42 CFR 2 Part 2 (“Part 2”): Confidentiality of Alcohol and Drug Abuse Patient Records
In 1970, Congress passed the Comprehensive Alcohol Abuse and Alcoholism Prevention, Treatment, and Rehabilitation Act,1 part of which contained general rules establishing the confidentiality of alcohol abuse patient records.2 Congress subsequently passed the Drug Abuse Prevention, Treatment, and Rehabilitation Act in 1972,3 a law with identical confidentiality provisions applicable to drug abuse patient records.4 Both Acts authorized the Secretary of Health and Human Services to develop regulations restricting the disclosure and use of substance abuse patient records.5 In 1987, the Secretary issued such regulations,6 commonly referred to as “Part 2,” describing the circumstances in which information about a substance abuse patient’s treatment may be disclosed and used with and without the patient’s consent.
These Acts and the Part 2 regulations limit the availability of substance abuse records to insure that individuals in a treatment program are not more vulnerable with respect to their privacy than those who do not seek treatment.7 Covered information may only be disclosed or used as permitted by these regulations, and may not otherwise be disclosed or used in any civil, criminal, administrative, or legislative proceeding conducted by any federal, state, or local authority.8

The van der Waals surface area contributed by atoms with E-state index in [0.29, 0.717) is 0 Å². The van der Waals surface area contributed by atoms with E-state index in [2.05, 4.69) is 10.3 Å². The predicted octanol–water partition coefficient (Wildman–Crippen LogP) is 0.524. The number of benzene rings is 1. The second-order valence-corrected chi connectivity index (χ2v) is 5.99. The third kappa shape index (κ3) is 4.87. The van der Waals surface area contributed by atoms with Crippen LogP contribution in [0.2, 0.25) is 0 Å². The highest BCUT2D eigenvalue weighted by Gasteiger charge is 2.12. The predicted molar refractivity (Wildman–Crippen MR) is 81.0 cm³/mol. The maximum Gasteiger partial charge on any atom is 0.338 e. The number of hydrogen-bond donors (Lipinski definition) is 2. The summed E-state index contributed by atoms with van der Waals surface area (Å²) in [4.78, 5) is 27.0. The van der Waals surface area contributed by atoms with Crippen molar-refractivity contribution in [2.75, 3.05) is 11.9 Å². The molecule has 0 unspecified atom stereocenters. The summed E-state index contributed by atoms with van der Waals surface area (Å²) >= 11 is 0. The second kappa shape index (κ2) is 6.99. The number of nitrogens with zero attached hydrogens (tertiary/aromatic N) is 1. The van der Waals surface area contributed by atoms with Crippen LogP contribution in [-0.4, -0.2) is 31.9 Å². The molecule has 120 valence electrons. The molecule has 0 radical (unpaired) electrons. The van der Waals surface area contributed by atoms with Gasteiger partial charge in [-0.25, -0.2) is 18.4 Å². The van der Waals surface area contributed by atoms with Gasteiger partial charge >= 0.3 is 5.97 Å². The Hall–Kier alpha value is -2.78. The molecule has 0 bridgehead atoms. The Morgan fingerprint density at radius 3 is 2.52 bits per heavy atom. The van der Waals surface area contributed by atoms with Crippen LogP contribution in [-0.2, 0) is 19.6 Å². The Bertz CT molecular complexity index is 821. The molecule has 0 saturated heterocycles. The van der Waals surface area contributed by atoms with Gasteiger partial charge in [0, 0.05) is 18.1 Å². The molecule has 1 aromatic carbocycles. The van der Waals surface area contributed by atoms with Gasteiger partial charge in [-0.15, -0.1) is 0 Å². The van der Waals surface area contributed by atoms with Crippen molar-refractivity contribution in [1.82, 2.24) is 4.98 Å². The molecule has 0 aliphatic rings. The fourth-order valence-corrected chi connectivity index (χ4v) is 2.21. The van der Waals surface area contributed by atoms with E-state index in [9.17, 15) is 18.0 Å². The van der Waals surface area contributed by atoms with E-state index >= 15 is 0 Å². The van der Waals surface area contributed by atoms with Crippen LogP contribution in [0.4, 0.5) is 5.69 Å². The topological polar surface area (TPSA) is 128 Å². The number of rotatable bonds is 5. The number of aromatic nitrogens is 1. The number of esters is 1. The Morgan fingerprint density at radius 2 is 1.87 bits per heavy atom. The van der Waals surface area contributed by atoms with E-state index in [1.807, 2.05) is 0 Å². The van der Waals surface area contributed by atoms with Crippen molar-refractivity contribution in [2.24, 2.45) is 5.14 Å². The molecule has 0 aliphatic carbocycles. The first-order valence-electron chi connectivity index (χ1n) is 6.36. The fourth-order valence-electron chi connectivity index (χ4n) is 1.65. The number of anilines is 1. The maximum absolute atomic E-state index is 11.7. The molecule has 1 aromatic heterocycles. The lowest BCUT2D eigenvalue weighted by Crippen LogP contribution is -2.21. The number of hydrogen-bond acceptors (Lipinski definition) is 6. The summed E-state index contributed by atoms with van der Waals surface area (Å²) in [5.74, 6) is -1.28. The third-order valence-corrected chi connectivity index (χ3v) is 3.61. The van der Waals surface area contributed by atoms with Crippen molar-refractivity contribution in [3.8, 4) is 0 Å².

1.) Applicability of the Part 2 Regulations
2.) Part 2 Restrictions
3.) Regulations Do Not Apply
There are certain situations when substance abuse patient information can be disclosed or used without the patient’s written consent, which are discussed in more detail below in section 4. There are also seven circumstances in which some or all of the regulations do not apply, which are:
4.) Written Consent
If a patient consents to a disclosure of his/her records, a program may disclose those records in accordance with that consent to any named individual or organization. Disclosures to central registries and in connection with criminal justice referrals must meet different requirements, discussed below in Section 4(d)(4).
7.) Disclosures without Patient Consent
8.) Court Orders Authorizing Disclosure and Use
A court order may authorize a disclosure or use of patient information that would other be prohibited by Part 2, but may not compel such disclosure. To compel disclosure of substance abuse records, a subpoena or similar legal mandate must also be issued. Entities holding substance abuse records that are subject to Part 2 may only disclose those records if an authorizing court order has been entered, even if a subpoena compelling their disclosure has been entered;conversely, if an authorizing court order has been entered, the entity may refuse to disclose the records unless a valid subpoena is also entered. If both an authorizing court order and a valid subpoena compelling disclosure have been entered, the entity authorized to disclose must do so, unless there is a valid legal defense other than the Part 2 confidentiality restrictions.
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- 1. 42 U.S.C. §§ 4541, et seq. (2013).
- 2. 42 U.S.C. § 4582, as amended and transferred to the Public Health Service Act § 523, codified at 42 U.S.C. § 290dd-3 (2013).
- 3. 21 U.S.C. §§ 1101, et seq. (2013).
- 4. 21 U.S.C. § 1175, as amended and transferred to the Public Health Service Act § 527, codified at 42 U.S.C. § 290ee-3 (2013).
- 5. 42 U.S.C. § 290dd-3(g), as amended (alcohol abuse records) and § 290ee-3(g), as amended (drug abuse records).
- 6. 52 Fed. Reg. 21809 (June 9, 1987), codified at 42 C.F.R. §§ 2.1, et seq. (2013).
- 7. 42 CFR § 2.3(b)(2).
- 8. 42 CFR § 2.13(a).